Southgate Centre has been a familiar and frequented mall for me since I was young. I remember hanging out as a highschooler in 2 iterations of the food court prior to its current state. Since becoming a mother, I’ve noticed and been impressed with a lot of the changes the new renovations have brought, like a mother’s room in the main bathroom, free concierge service, free rental of riding cars for kids. I have also noticed some really cool green changes that I think are worth mentioning – in the hopes that Southgate could be seen as a model for other malls to follow.
Some facts (taken from the Southgate Centre website):
- Southgate gets 25% of its power needs from wind-generated electricity
- Southgate hopes to increase their waste diversion rate to beyond 50%
- The installation of 38 new three compartment waste containers in the existing and expansion mall common areas have had a very positive result in our recyclable bottle and can capture rates, as well as an improvement in the paper category.
- The food court’s organic waste collection program has thus far diverted 23 metric tons of organic material to the City of Edmonton composting facility and the ‘condiment capture’ program has sent 450 pounds of unused condiments to our local Food Bank.
- A ‘Blue Bag’ program for Southgate tenants has been developed, so that tenants have the tools and knowledge to make recycling a part of their daily routine
I had the opportunity to correspond with Southgate Centre’s Marketing Coordinator, Abigail Alfonso, who was kind enough to answer some questions for me:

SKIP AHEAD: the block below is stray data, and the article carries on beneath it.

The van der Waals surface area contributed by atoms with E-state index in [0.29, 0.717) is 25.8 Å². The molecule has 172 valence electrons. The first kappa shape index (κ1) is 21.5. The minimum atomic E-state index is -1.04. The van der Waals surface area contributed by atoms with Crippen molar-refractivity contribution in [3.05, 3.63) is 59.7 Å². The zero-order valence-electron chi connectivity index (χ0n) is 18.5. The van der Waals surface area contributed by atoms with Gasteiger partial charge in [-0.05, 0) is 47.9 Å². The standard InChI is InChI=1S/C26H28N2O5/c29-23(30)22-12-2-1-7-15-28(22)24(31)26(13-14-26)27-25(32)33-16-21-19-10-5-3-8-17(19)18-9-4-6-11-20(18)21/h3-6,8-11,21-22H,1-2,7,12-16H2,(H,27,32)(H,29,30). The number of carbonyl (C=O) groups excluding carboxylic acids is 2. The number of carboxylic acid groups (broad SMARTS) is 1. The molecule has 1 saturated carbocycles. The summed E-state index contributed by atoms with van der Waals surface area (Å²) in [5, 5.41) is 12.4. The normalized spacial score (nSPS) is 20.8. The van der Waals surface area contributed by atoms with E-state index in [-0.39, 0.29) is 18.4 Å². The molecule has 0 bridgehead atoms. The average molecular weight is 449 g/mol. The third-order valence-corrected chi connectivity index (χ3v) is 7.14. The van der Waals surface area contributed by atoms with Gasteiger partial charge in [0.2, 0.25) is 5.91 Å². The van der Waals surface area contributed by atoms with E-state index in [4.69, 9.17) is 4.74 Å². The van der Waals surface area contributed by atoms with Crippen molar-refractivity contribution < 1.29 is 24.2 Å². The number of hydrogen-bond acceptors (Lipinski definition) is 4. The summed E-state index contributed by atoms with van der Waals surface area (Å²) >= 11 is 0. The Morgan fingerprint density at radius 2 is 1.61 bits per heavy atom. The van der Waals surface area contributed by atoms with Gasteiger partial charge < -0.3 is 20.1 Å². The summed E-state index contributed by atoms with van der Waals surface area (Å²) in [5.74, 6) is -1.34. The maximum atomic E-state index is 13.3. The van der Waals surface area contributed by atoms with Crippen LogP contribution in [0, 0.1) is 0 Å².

1. How did Southgate’s environmental initiatives start?
We have always recycled cooking grease. In 1994, we initiated a recycling program to reduce the amount of product going into landfills. The “greening of Southgate” really took off with the purchase of Green Power around the mid 2000s and has grown exponentially since then.
2. Who does Southgate work with in its recycling programs?
We work with Waste Management (cardboard, co-mingling and organic waste, wooden pallets), Northern Alberta Processing (cooking oil), Aevitas, a hazardous waste recycler, the Beverly Bottle Depot (refundable containers) and Habitat for Humanity (hoarding waste).
3. How does the Blue Bag program work with mall tenants? Do the majority of tenants participate in the recycling program?
With the Blue Bag Program, we distribute a reusable “Southgate Recycles” branded bag that includes 20 blue bags to all tenants. Once tenants use up the initial 20 blue bags, they can come to Guest Services to get 20 more bags. They can do this as frequently as needed. Yes – the majority of our tenants participate in our Blue Bag Program.
4. What has been the public’s response to Southgate’s environmental programs?
The public response has been overwhelmingly positive to our environmental programs. Like us, most if not all of our shoppers care about the environment, and we have received feedback that the steps we have taken are appreciated.
5. Has Southgate been in contact with other malls and centres to discuss implementing these programs elsewhere?
All of the malls in the Ivanhoe Cambridge portfolio have now been set targets for waste diversion that they must strive to achieve. According to our internal calculations, Southgate’s unofficial diversion rate for 2013 is 50.4%.
There you have it! I am really impressed and proud to see a local mall with such great waste diversion and recycling initiatives. Let’s make sure we take advantage of them!
Do you know of any other green shopping malls?
(This post contains an interview and my own opinions. No form of compensation was received for this post – it was my choice to approach Southgate Centre about this topic. The opinions expressed are entirely my own.)